I was, at the time, unemployed, and I figured that I could just about budget two hundred dollars for this silliness.

The question, of course, is: What kind of game can be played with a deck composed of exactly two kinds of cards?

Then I had a deeper breakthrough. If I use *two* cards as a unit
of play, there are many more combinations available.

I immediately thought of two cards lying crossed on the table. If the cards are not symmetrical, there are now 32 possible crosses. (Four possible faces on the bottom, four on top, and the pair can have two different relative rotations.)

Card 1, front and back

Card 2, front and back

And here are four of the 32 possible crosses they make:

Then there's the question of how the crosses are arranged on the board.

At first I tried *overlapping* the crosses. That
is, the ends of the arms would cover (or be covered by) the ends of
the arms of the neighboring crosses. However, a little experimentation
with actual cards showed that this was unworkable. The cards didn't
lay flat enough, with all the overlapping, and they slid around too
easily. Just putting down a card in the middle of the board could
crash the whole pattern.

So I simplified it to the arrangement shown above: The crosses themselves are placed arm-to-arm in a square grid. This is still a little shaky -- the cards slide out of adjustment -- but they're easy to put back.

In this arrangement, there are zero to four twists between each cross and its neighbor. If you're just tracing paths, this is only two possibilities (the paths are switched or they're not); but perhaps the number of twists can be important too.

This uses the arrangement of crosses on the board, as opposed to the choice of cards in a cross. When two half-icons are adjacent (as in the lower pair of crosses shown) they form one of ten possible symbols.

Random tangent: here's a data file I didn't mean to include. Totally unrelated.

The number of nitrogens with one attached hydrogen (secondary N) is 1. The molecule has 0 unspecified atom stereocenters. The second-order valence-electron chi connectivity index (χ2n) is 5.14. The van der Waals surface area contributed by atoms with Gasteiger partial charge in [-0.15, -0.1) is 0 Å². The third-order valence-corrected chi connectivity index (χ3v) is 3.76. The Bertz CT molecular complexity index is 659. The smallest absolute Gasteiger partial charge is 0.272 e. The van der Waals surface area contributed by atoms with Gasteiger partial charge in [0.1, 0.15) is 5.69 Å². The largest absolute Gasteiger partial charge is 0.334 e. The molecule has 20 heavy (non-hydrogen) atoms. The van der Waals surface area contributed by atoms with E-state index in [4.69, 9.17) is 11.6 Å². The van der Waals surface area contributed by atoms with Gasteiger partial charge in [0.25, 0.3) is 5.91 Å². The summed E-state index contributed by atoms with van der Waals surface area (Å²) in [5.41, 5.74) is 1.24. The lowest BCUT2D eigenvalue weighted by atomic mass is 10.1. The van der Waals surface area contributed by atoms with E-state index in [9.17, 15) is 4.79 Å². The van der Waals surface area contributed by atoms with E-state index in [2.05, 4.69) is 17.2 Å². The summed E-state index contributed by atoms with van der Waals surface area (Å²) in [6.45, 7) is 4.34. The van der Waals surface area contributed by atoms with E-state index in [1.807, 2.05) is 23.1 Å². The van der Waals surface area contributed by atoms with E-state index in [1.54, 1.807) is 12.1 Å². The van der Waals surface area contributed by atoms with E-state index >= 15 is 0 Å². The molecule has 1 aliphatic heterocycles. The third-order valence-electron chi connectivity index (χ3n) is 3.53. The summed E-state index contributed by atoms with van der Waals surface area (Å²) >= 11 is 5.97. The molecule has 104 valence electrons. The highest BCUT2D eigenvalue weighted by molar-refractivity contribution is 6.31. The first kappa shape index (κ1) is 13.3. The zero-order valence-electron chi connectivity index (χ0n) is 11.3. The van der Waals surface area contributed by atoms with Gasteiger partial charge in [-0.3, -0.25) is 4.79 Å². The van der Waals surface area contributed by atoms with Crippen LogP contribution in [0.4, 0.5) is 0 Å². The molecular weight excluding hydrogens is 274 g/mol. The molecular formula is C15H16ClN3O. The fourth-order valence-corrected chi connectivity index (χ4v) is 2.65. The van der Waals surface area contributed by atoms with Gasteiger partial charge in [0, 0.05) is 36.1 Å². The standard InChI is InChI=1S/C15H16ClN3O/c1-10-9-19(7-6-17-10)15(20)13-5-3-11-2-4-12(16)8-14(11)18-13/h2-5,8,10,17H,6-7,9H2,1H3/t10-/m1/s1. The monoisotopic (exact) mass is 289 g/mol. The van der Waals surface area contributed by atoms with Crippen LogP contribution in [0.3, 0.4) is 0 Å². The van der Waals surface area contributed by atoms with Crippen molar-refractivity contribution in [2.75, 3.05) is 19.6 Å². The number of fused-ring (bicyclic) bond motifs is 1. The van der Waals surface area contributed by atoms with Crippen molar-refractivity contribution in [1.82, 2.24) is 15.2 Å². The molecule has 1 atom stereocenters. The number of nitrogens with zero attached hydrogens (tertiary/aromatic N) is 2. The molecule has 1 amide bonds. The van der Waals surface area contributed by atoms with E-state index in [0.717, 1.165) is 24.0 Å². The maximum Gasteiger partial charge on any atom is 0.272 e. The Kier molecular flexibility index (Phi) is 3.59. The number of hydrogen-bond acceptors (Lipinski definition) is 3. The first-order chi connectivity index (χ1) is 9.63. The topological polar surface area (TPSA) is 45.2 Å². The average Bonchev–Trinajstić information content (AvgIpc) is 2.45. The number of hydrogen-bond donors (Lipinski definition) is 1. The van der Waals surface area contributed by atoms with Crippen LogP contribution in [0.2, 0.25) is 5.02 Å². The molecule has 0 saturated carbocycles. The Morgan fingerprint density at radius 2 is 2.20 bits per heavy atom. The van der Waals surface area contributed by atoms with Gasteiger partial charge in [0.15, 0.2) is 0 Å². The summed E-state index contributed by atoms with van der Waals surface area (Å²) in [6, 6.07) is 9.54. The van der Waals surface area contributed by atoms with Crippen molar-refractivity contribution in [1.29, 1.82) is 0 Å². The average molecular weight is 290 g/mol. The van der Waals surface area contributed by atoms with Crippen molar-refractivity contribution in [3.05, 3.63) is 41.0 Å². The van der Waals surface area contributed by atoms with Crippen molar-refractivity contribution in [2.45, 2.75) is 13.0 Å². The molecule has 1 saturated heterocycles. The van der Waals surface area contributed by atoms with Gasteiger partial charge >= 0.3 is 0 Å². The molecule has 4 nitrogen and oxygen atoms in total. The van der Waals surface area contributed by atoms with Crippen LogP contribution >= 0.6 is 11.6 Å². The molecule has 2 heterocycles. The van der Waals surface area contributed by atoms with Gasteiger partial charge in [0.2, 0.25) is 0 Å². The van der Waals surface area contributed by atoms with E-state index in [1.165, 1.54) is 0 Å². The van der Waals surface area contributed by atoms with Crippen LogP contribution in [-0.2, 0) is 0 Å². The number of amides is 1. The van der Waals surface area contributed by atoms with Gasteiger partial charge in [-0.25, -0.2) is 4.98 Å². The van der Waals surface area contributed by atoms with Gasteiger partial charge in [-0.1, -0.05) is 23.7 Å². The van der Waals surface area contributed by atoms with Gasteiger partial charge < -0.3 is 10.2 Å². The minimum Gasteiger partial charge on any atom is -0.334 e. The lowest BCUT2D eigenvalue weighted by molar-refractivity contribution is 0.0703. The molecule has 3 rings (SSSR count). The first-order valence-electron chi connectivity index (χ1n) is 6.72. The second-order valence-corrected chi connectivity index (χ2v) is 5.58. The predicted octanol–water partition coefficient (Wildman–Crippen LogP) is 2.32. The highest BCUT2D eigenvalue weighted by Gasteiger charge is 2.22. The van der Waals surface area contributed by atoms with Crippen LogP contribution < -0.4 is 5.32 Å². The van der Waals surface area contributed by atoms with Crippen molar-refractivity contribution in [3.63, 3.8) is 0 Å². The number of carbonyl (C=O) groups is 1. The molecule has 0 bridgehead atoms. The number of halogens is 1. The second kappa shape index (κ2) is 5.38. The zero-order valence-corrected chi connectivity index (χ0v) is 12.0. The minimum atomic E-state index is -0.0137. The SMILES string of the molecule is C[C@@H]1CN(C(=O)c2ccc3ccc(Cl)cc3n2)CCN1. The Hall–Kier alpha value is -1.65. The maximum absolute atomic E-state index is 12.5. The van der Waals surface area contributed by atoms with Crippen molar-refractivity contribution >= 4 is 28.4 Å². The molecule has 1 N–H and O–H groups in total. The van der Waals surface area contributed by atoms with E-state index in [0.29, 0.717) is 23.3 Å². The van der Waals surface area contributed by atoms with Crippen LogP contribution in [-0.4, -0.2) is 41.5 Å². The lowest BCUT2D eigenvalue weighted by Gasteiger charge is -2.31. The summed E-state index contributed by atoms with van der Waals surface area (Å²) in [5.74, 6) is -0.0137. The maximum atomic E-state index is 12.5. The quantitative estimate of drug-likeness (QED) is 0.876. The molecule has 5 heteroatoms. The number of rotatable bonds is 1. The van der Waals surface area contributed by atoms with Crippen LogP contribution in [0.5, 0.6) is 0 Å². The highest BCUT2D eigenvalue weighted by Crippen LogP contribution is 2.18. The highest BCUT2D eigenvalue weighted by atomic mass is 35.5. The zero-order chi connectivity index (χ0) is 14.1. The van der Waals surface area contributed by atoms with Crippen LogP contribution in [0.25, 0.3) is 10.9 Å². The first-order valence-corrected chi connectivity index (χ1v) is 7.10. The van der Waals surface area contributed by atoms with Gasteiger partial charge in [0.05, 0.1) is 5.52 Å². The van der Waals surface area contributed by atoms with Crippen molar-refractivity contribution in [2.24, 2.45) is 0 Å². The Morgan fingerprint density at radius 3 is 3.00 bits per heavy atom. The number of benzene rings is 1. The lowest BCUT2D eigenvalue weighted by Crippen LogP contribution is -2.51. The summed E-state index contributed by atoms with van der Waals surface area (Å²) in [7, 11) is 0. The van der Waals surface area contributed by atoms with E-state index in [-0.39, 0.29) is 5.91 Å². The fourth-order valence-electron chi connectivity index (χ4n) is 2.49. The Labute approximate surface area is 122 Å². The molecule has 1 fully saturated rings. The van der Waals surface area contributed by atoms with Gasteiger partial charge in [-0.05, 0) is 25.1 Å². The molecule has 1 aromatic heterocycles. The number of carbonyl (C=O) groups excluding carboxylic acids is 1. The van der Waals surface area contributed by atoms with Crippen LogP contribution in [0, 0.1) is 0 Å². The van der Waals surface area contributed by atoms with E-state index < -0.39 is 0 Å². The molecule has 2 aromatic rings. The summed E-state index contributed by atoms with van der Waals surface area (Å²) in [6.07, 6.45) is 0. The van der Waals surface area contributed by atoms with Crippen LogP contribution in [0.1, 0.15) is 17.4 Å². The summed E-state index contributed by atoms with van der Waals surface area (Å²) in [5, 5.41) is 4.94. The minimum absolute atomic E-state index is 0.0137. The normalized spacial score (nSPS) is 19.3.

Road ... Wall

Eye ... Star

House ... Church

Hammer ... Spade

Dagger ... Ship

Yes, the Ship is a bit of a stretch, but I'm pleased with the others. The House might be a Barn, and the Wall could be a Stone... or a Stone Wall for that matter. Hmmm... should I turn the Ship upside down and call it a Flower? Thistle? Hard to say.

But the balance of symbols is good. Weapons, tools, religion, mundanity, transportation, barrier. Considering the constraints -- that word again -- it's very flexible.

The arrangement of half-icons was more of a pain. If I put two on each end of each card, then every pair of crosses would form two symbols. That was way too many; I wanted them rarer, like Trumps in a game of Arcana.

So, one on each end. But left or right? I wanted every combination to be possible; and remember, there are only four card faces available. The arrangement I chose makes everything available, and with equal probability.

There is some dependency between the paths and the symbols. For example, the rod half-icon always appears on an end with a twist. So a Road symbol will never appear between two crosses joined by untwisted paths. There will always be two, three, or four twists by a Road. There's no way around that kind of problem, with this system.

The light paths in the background are purely decorative. They're also the same on each card. They're designed to join up within each cross, and between crosses. The little spheres are end-caps of some of these paths, in the cross arrangement.

Note that the cards work just as well in a standard rectangular grid, edge to edge. But there's much less variety available.

Yes, I wrote the cards in PostScript.

Some ideas that went by:

- Pieces are like go stones -- many, small, identical except for who owns them.
- Pieces sit on the green/blue nodes.
- Pieces can move from a node to an adjacent node on the same card, or along a path to an adjacent card. The number of twists on a path represents its difficulty; it's harder to move or attack along a four-twist path.
- Symbols represent special powers available on the two cards that form the symbol. (Well, obviously.)
- There is a deck, but you draw two cards at a time, in order to place a cross on the board. And you have to stack them in the order they were in the deck, with the same faces upward. So you know one of the two faces available, but that's only half the information about what you're going to draw.

Sadly, Andy found another printer for Aquarius; and suddenly he could use a print sheet of exactly the right size. So I never got my cards. As you might expect, I never came up with a game, either.

So there it sits.

Last updated June 26, 1998.